Like good stewards of the manifold grace of God, serve one another with whatever gift each of you has received.
I Peter 4:10
So much has happened in the past month, and our calendars and lists of activities have completely changed. We have replaced daily and weekly meetings at the church to Zoom meetings and conference calls. Worship has gone from weekly gatherings to video or recorded events. Sessions are meeting virtually. Everything looks a bit different than it usually does this time of year.
Spring is often a time when many of us find a continuing education event to attend or a destination where we can get away for rest and relaxation. If you had something like that planned, your plans have most likely been cancelled or postponed. I was looking forward to a conference in Austin, Texas that would have begun next week. The focus of the conference, the 7 Marks of Congregational Vitality, is an initiative of the Presbyterian Mission Agency and the Office of Theology, Formation, and Evangelism.
Todd Bolsinger, Vice-Present and Associate Professor at Fuller Theological Seminary in Pasadena, California and author of “Canoeing the Mountains: Christian Leadership in Uncharted Territory” was to be the keynote speaker for this event. His keynotes were titled, “The Painful Normal Road to Congregational Change: Sabotage and Conflict” and “Tempered Resilience: Formation for Facing Resistance.” How timely!
While I am disappointed not to be packing my bags for this powerful event, I am mostly disappointed not to be engaged in the kind of conversations that an event with this emphasis might initiate. And yet, I am finding a whole new avenue to have those conversations by reaching out to the congregations in our Presbytery to see how they are doing. What I have encountered is that they are living out Peter’s call to “serve one another with whatever gift each has received.”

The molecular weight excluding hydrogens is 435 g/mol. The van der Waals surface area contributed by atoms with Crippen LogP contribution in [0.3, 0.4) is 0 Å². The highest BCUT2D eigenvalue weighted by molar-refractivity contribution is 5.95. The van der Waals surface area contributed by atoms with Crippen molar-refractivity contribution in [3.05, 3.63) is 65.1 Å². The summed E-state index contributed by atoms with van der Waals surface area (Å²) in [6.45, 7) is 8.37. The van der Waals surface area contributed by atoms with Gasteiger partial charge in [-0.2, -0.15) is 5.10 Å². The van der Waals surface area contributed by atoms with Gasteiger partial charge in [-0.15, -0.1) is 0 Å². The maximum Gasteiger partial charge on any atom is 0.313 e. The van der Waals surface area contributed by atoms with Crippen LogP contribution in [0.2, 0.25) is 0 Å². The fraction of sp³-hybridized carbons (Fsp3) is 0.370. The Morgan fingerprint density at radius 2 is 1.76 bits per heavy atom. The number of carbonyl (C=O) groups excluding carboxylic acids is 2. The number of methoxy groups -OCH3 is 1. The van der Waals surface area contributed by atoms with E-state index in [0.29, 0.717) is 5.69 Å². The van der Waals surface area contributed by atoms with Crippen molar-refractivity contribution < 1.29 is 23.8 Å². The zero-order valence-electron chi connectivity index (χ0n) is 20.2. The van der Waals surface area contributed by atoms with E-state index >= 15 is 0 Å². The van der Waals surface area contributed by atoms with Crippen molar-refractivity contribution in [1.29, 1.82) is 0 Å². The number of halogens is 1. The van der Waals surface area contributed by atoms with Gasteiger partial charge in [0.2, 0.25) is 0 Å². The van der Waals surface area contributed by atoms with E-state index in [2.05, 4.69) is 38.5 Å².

- Our pastors have provided strong and creative leadership and tread boldly into change they probably did not have at the top of their “to do” list.
- Our congregations have showed resilience by continuing to be connected in whatever way they can and caring for those who are struggling the most.
- Our churches are a presence of love and support in their communities with meals “to go” for the homeless.
- Our worship leaders are providing music and devotions to fill the empty places in our hearts.
- Our educators and faith formation leaders are providing materials and opportunities for children and youth to be connected virtually.
- Our people are people of faith who are generous and continue to share in their abundance to support the ongoing ministries of their congregations.
In the conversations I have had with pastors and other leaders in our congregations, I hear the exhaustion, the disappointments, the frustrations, and the sadness but what I hear even more is the joy of serving one another, the strength of getting through tough times together, the courage to be the church wherever they are, and the resilience to be the best they can be with what they are able to do.
When I think about the 7 Marks of Congregational Vitality: discipleship formation, intentional evangelism, outward focus, servant leadership, spirit-inspired worship, caring relationships, and ecclesial health, I am so proud of the pastors and the congregations in the Presbytery of the James who are demonstrating every one of these marks of congregational vitality as they continue to be the church in one of the most unusual and trying situations we have ever encountered.
Every congregation is called to use whatever gift you have been given to serve one another. That means acknowledging the gifts you have and listening for the ways God is calling you to steward those gifts. Your vitality is witnessed by your:
And most importantly, your vitality is witnessed by your faithfulness – your faithfulness to be good stewards of all that God has entrusted in your care. I encourage you in all that you do to be found faithful…in little…with much…with all.
POJ Associate for Stewardship